IADR Abstract Archives

The Role of the Oral Cavity in SARS-CoV-2- and Other Viral Infections.

Abstract Body: SARS-CoV-2 enters the human body via the respiratory tract and the oral cavity. As other respiratory viruses SARS-CoV-2 is transmitted by droplets and smaller aerosols. When they are inhaled SARS-CoV-2 infects epithelial cells of the upper airways. A second port of entry has been confirmed in several studies: SARS-CoV-2 also replicates in oral mucosa-and salivary gland cells. These sites are also virus reservoirs that can infect other organs, e.g. lungs and gastrointestinal tract as well as other individuals. Viral loads in saliva can surpass 1010 Geq/ml and infectious viral particles have been detected.
Droplets quickly sink to surfaces and thus only contaminate air and surfaces within 1.5 to 2 m. Aerosols including infectious SARS-CoV-2 can stay in the air for several hours possibly contaminating the entire indoor room.
In acute infection SARS-CoV-2 can be detected in other organs than the respiratory tract, i.e. GI- and urinary tract and immune tissues. Even after mild COVID-19 symptoms sequelae can be found in heart, lungs kidneys and blood vessels. Usually they do not correlate to post-COVID symptoms. However there can be generalized complications as “multisystem inflammatory syndrome” or “long COVID”.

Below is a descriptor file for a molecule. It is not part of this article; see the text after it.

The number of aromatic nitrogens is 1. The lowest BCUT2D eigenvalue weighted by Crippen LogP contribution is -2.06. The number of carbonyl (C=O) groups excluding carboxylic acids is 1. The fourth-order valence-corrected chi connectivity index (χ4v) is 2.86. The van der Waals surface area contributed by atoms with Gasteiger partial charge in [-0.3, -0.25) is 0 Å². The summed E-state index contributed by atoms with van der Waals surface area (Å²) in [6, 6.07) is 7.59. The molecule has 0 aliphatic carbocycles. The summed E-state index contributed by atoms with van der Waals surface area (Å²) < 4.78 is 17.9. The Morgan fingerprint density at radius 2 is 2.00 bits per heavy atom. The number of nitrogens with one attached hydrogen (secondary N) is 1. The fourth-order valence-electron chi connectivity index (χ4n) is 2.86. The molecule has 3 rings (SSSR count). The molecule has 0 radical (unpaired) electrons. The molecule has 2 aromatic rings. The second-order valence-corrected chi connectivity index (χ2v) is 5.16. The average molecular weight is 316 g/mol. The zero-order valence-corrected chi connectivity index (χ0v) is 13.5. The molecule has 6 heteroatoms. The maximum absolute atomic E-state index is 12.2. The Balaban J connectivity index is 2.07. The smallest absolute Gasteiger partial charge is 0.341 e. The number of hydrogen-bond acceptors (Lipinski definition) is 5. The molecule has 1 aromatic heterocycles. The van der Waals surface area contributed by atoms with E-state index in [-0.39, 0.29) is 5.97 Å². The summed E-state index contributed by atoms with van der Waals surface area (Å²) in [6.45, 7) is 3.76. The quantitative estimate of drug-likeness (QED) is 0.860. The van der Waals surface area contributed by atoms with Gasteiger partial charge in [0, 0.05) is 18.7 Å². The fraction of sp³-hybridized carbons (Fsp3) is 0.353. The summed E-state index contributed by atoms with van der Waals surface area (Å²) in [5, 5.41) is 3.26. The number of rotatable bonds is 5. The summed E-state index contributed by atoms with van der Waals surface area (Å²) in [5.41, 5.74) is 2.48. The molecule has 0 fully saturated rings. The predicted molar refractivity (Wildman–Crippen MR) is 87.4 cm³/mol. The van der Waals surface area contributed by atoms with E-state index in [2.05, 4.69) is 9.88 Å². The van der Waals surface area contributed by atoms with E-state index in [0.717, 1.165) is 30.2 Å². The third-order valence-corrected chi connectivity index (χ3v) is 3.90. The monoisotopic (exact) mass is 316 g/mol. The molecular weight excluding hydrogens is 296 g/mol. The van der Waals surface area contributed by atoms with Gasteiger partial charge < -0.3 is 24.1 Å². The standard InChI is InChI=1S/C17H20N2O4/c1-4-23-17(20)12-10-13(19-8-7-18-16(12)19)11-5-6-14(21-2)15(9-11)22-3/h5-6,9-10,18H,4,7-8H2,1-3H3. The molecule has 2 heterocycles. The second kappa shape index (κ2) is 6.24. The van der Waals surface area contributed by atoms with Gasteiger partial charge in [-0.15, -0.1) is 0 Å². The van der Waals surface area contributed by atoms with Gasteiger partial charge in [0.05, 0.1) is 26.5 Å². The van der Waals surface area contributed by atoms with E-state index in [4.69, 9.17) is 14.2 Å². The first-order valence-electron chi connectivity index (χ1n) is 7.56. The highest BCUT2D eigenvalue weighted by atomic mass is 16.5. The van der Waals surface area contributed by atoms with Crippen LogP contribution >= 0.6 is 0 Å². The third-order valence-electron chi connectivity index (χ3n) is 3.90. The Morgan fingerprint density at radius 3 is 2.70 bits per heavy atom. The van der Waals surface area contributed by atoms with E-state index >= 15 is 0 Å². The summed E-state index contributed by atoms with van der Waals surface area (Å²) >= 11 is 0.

In the oral cavity SARS-CoV-2 causes taste loss and mucosal lesions. Various cell types can be infected in cell culture models.
As SARS-CoV-2 influenza viruses are readily detected in saliva and nasopharyngeal swabs during acute infections. However, influenza viruses are usually excreted around one week, whereas SARS-CoV-2 RNA can be detected in saliva and swabs longer.
Compared to respiratory viruses human papilloma viruses can infect mucosa epithelial cells chronically. A possible consequence are cancers of the oral cavity; they are detected with increased frequency in the last years. Recently HPV DNA in saliva has been described as a tumor marker.

2022 Pan European Region Oral Health Congress (Marseille, France)
Marseille, France
  • Hoffmann, Dieter  ( Institute for Virology , Munich , Germany )
  • Symposium
    Symposium: What has dentistry learned from the pandemic? (supported by Dentaid Research center)
    Thursday, 09/15/2022 , 01:30PM - 03:30PM